When the defendant challenges admissibility of eyewitness identification on the grounds of impermissibly suggestive pretrial identification procedure, he or she has the burden of proof, and the court, trial or appellate, is faced with two questions: (1) Whether the procedure was impermissibly or unnecessarily suggestive; and (2) If so, whether, upon viewing the totality of circumstances, such as opportunity to view at the time of the crime, the degree of attention, the accuracy of prior description, the level of certainty, and the elapsed time, the witness' identification is deemed sufficiently reliable so that it is worthy of presentation to and consideration by the jury. State v. Malani, 59 Haw. 167, 578 P.2d 236 (1978); State v. Mitake, 1 Haw. App. 335, 619 P.2d 1078 (1980).

These two questions involve determinations of fact. The trial judge's findings on them, whether express or implied, must be affirmed on appeal unless they are clearly erroneous. State v. Patterson, 58 Haw. 462, 571 P.2d 745 (1977); 2 Wright, Federal Practice and Procedure: Criminal § 374 (1969). Cf. State v. Green, 51 Haw. 260, 457 P.2d 505 (1969), (dealt with the admissibility of an inculpatory statement and suggests that the standard of review is "clear abuse of discretion," not "clearly erroneous.")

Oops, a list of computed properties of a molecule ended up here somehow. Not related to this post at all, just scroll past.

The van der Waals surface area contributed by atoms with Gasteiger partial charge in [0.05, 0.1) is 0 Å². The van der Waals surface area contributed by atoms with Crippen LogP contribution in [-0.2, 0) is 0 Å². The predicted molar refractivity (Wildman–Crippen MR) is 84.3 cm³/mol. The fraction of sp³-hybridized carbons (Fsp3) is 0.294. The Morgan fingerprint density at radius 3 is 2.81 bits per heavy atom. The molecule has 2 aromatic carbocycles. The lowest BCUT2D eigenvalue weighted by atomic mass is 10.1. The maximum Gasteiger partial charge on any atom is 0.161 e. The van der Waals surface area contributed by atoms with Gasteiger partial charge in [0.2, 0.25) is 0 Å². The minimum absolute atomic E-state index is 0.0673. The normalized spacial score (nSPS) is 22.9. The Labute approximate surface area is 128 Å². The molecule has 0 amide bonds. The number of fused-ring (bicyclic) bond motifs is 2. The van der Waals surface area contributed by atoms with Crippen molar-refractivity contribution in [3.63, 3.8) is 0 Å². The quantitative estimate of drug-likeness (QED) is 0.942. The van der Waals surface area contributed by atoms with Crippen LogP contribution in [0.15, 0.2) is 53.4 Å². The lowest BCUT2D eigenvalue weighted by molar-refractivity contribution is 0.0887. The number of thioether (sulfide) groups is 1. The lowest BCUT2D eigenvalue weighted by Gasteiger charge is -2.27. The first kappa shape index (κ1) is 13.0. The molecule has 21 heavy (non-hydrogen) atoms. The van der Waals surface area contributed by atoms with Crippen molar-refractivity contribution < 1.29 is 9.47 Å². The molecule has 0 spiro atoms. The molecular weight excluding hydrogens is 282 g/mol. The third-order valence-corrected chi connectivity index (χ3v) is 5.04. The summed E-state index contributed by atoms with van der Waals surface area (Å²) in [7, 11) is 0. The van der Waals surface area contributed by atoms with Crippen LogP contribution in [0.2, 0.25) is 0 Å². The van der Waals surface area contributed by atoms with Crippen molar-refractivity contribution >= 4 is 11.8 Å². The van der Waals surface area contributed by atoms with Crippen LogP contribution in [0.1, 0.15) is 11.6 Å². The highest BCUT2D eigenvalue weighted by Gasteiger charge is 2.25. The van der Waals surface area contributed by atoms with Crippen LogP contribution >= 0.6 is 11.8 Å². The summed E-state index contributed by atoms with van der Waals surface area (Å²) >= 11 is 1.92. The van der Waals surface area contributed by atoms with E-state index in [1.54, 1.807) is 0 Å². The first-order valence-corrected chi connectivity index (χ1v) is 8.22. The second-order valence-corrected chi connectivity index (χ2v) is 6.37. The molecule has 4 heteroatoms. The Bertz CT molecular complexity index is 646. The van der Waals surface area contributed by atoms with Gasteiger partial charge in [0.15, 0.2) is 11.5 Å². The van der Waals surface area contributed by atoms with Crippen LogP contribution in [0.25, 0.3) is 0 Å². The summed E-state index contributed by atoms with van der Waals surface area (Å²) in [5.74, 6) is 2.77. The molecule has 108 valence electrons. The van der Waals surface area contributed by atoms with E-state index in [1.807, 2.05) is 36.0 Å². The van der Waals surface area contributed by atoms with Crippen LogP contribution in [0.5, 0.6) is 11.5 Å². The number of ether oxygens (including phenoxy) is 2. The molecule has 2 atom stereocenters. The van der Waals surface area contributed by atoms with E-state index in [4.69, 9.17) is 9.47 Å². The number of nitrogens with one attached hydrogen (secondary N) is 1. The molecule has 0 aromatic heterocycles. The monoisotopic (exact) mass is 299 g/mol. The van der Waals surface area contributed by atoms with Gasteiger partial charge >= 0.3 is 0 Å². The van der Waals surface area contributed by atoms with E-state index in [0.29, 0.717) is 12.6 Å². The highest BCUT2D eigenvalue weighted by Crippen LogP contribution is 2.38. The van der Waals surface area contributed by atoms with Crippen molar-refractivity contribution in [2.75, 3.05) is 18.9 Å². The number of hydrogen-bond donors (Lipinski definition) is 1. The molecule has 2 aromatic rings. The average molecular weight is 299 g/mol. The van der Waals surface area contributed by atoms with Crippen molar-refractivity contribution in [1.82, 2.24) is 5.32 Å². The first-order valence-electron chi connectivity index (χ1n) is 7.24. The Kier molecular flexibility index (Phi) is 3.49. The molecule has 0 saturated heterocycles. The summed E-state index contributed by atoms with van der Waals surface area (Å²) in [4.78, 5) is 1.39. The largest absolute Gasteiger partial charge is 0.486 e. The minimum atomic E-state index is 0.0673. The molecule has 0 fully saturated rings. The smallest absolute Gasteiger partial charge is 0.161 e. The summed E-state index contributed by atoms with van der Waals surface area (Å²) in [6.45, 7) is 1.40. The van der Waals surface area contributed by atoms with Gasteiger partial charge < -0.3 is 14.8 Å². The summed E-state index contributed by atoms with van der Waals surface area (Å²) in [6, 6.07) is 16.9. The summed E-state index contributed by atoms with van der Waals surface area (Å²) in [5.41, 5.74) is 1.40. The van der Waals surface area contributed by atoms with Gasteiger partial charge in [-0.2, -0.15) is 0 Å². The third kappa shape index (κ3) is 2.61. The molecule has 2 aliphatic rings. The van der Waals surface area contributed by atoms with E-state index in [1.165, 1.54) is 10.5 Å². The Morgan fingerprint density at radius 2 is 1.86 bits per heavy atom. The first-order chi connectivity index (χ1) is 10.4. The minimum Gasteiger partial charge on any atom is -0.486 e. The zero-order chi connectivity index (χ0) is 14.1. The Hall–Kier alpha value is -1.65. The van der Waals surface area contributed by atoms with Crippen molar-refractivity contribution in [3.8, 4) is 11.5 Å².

The trial judge did not find any prosecutorial misconduct, nor did he find the procedure unnecessarily or impermissibly suggestive. After considering the totality of circumstances, he determined that the witnesses' identification of Tuua was sufficiently reliable for presentation to the jury. We find nothing clearly erroneous in his factual findings and do not disagree with his legal conclusions.

POINT OF ERROR NO. 2

Tuua next contends that Counts II, III, IV, V, VI, VII, VIII, and IX of the indictment each failed to state an offense and must therefore be dismissed.